Malosi had been suffering stigma for many years, because of a fistula condition that she contracted during her very first delivery when she was just 17 years old. Malosi comes from Jiba, a remote village, east of Bunia in the Democratic Republic of Congo.
After 3 days in labour, Malosi finally delivered her stillborn child at home. She was not able to reach the hospital for a Cesarean section because of civil violence in the region.
The resulting fistula condition meant that she constantly leaked and smelled of urine. She could not go out in public to places like the local market, church, or community meetings. She was miserable and forced to live alone for many years as her husband and sadly, even her own family abandoned her.
By chance, she was identified by one of Rwankole Hospital’s field outreach initiatives and sent to the Hospital to undergo a fistula repair. The operation was successful. Three weeks after the operation she returned to her village.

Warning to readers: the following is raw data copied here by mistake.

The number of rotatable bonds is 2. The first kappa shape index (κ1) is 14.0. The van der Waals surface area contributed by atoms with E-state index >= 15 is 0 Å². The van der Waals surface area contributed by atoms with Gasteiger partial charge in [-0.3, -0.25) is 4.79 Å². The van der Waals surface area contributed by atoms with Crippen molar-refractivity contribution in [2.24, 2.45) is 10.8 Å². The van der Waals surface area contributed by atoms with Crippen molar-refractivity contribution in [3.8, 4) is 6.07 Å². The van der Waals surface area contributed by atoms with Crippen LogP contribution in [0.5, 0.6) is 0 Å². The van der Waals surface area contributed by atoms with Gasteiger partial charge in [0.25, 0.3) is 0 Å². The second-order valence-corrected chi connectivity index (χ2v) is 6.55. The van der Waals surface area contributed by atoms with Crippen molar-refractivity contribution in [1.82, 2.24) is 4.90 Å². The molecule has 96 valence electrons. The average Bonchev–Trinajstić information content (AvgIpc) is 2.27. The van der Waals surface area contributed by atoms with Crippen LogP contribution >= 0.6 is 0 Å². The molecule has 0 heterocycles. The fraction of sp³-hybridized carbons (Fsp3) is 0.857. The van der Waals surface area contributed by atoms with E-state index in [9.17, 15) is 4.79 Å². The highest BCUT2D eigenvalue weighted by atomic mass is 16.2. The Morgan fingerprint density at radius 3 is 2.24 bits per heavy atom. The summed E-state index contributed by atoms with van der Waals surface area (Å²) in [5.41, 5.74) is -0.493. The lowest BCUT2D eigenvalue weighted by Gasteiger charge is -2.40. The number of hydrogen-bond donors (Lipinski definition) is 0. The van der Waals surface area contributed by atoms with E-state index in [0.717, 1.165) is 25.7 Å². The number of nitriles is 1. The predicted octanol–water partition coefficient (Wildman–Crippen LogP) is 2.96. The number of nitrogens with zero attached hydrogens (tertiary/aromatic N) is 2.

Six months later Malosi returned to Rwankole for follow-up. She was totally cured, and she was so cheerful! She had started venturing out into the community again… and due to encouragement and counselling by Rwankole staff she forgave her husband. They are now reunited and going to church.
Not all fistulas are repairable but most operations return lives to hundreds of women each year’s due to the love, care and dedication shown by Rwankole Hospital staff.
To support this project go to www.sim.ca/rwankole-fistula-project
Rwankole Hospital Fistula Project - PROJECT: CA 509009
Rwankole Hospital has been repairing urogenital fistulas for about almost 15 years. Originally this work was performed by visiting surgeons, but for the past number of years a local surgeon and staff have been trained to continue the work.
The aim is to repair where possible fistulas caused through childbirth, restore women’s self-esteem, and expose both patients and their families to the gospel.
Funding covers approximately 100 fistula operations per year with subsidy for patient’s travel when necessary. When funds and staff are available, and when the worker’s safety is assured, off-site consultations at other hospitals and clinics are planned.